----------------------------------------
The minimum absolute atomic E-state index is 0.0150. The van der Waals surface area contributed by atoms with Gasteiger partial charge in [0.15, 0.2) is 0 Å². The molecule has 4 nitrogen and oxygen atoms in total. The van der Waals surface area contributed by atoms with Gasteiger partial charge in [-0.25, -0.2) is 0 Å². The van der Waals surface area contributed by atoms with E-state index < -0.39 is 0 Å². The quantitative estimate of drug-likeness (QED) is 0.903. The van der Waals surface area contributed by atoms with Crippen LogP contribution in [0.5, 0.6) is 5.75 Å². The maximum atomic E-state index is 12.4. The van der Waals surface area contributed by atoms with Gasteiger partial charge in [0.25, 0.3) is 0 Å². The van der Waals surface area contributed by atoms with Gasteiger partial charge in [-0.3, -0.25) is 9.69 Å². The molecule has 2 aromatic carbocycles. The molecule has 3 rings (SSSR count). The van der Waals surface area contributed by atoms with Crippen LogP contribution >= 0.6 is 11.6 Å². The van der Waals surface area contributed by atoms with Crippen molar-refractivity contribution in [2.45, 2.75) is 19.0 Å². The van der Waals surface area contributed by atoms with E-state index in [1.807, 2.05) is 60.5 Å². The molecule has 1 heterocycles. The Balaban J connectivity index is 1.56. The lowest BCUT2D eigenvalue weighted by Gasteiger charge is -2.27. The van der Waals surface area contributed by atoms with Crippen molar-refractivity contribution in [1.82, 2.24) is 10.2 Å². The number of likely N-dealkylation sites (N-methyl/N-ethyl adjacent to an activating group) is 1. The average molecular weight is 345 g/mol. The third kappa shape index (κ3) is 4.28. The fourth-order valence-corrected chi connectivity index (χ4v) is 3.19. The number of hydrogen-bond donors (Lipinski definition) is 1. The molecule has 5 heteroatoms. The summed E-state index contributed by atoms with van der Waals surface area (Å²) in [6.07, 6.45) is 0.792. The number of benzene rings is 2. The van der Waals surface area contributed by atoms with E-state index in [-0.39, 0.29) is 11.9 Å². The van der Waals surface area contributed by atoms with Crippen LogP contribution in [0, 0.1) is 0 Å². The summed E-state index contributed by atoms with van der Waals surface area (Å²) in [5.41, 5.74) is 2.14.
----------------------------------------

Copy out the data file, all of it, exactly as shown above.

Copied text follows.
The minimum absolute atomic E-state index is 0.0150. The van der Waals surface area contributed by atoms with Gasteiger partial charge in [0.15, 0.2) is 0 Å². The molecule has 4 nitrogen and oxygen atoms in total. The van der Waals surface area contributed by atoms with Gasteiger partial charge in [-0.25, -0.2) is 0 Å². The van der Waals surface area contributed by atoms with E-state index < -0.39 is 0 Å². The quantitative estimate of drug-likeness (QED) is 0.903. The van der Waals surface area contributed by atoms with Crippen LogP contribution in [0.5, 0.6) is 5.75 Å². The maximum atomic E-state index is 12.4. The van der Waals surface area contributed by atoms with Gasteiger partial charge in [0.25, 0.3) is 0 Å². The van der Waals surface area contributed by atoms with Gasteiger partial charge in [-0.3, -0.25) is 9.69 Å². The molecule has 2 aromatic carbocycles. The molecule has 3 rings (SSSR count). The van der Waals surface area contributed by atoms with Crippen LogP contribution >= 0.6 is 11.6 Å². The van der Waals surface area contributed by atoms with Crippen molar-refractivity contribution in [2.45, 2.75) is 19.0 Å². The van der Waals surface area contributed by atoms with E-state index in [1.807, 2.05) is 60.5 Å². The molecule has 1 heterocycles. The Balaban J connectivity index is 1.56. The lowest BCUT2D eigenvalue weighted by Gasteiger charge is -2.27. The van der Waals surface area contributed by atoms with Crippen molar-refractivity contribution in [1.82, 2.24) is 10.2 Å². The number of likely N-dealkylation sites (N-methyl/N-ethyl adjacent to an activating group) is 1. The average molecular weight is 345 g/mol. The third kappa shape index (κ3) is 4.28. The fourth-order valence-corrected chi connectivity index (χ4v) is 3.19. The number of hydrogen-bond donors (Lipinski definition) is 1. The molecule has 5 heteroatoms. The summed E-state index contributed by atoms with van der Waals surface area (Å²) in [6.07, 6.45) is 0.792. The number of benzene rings is 2. The van der Waals surface area contributed by atoms with E-state index in [-0.39, 0.29) is 11.9 Å². The van der Waals surface area contributed by atoms with Crippen LogP contribution in [0, 0.1) is 0 Å². The summed E-state index contributed by atoms with van der Waals surface area (Å²) in [5.41, 5.74) is 2.14.